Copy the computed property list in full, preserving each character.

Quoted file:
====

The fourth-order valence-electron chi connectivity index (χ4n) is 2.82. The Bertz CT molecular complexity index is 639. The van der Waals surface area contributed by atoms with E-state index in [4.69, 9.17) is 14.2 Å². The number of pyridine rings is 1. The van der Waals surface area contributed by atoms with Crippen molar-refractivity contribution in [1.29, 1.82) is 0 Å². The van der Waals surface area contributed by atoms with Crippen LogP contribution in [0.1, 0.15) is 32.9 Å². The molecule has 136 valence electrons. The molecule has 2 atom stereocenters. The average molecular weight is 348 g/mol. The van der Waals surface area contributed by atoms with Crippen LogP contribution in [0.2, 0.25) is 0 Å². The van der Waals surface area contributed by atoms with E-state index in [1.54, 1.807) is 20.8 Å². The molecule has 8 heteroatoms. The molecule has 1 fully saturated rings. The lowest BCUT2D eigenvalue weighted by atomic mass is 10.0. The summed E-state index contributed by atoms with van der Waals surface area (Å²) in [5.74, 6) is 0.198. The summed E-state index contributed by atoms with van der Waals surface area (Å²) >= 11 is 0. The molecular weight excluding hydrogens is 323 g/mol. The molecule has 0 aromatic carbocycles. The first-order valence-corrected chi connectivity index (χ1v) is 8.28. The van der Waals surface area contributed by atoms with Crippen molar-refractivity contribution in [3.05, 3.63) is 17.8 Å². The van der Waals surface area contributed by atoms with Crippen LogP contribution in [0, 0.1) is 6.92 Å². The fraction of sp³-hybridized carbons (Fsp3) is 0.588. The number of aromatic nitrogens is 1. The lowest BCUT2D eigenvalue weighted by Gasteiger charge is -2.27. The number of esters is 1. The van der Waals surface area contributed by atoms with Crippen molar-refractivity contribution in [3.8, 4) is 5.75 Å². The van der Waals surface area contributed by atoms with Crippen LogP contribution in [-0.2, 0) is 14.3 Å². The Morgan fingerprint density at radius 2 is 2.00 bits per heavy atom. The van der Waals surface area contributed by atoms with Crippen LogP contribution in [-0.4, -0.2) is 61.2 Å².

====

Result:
The fourth-order valence-electron chi connectivity index (χ4n) is 2.82. The Bertz CT molecular complexity index is 639. The van der Waals surface area contributed by atoms with E-state index in [4.69, 9.17) is 14.2 Å². The number of pyridine rings is 1. The van der Waals surface area contributed by atoms with Crippen molar-refractivity contribution in [1.29, 1.82) is 0 Å². The van der Waals surface area contributed by atoms with Crippen LogP contribution in [0.1, 0.15) is 32.9 Å². The molecule has 136 valence electrons. The molecule has 2 atom stereocenters. The average molecular weight is 348 g/mol. The van der Waals surface area contributed by atoms with Crippen LogP contribution in [0.2, 0.25) is 0 Å². The van der Waals surface area contributed by atoms with E-state index in [1.54, 1.807) is 20.8 Å². The molecule has 8 heteroatoms. The molecule has 1 fully saturated rings. The lowest BCUT2D eigenvalue weighted by atomic mass is 10.0. The summed E-state index contributed by atoms with van der Waals surface area (Å²) in [5.74, 6) is 0.198. The summed E-state index contributed by atoms with van der Waals surface area (Å²) >= 11 is 0. The molecular weight excluding hydrogens is 323 g/mol. The molecule has 0 aromatic carbocycles. The first-order valence-corrected chi connectivity index (χ1v) is 8.28. The van der Waals surface area contributed by atoms with Crippen molar-refractivity contribution in [3.05, 3.63) is 17.8 Å². The van der Waals surface area contributed by atoms with Crippen LogP contribution in [0, 0.1) is 6.92 Å². The fraction of sp³-hybridized carbons (Fsp3) is 0.588. The number of aromatic nitrogens is 1. The lowest BCUT2D eigenvalue weighted by Gasteiger charge is -2.27. The number of esters is 1. The van der Waals surface area contributed by atoms with Crippen molar-refractivity contribution in [3.8, 4) is 5.75 Å². The van der Waals surface area contributed by atoms with Crippen LogP contribution in [-0.2, 0) is 14.3 Å². The Morgan fingerprint density at radius 2 is 2.00 bits per heavy atom. The van der Waals surface area contributed by atoms with Crippen LogP contribution in [-0.4, -0.2) is 61.2 Å².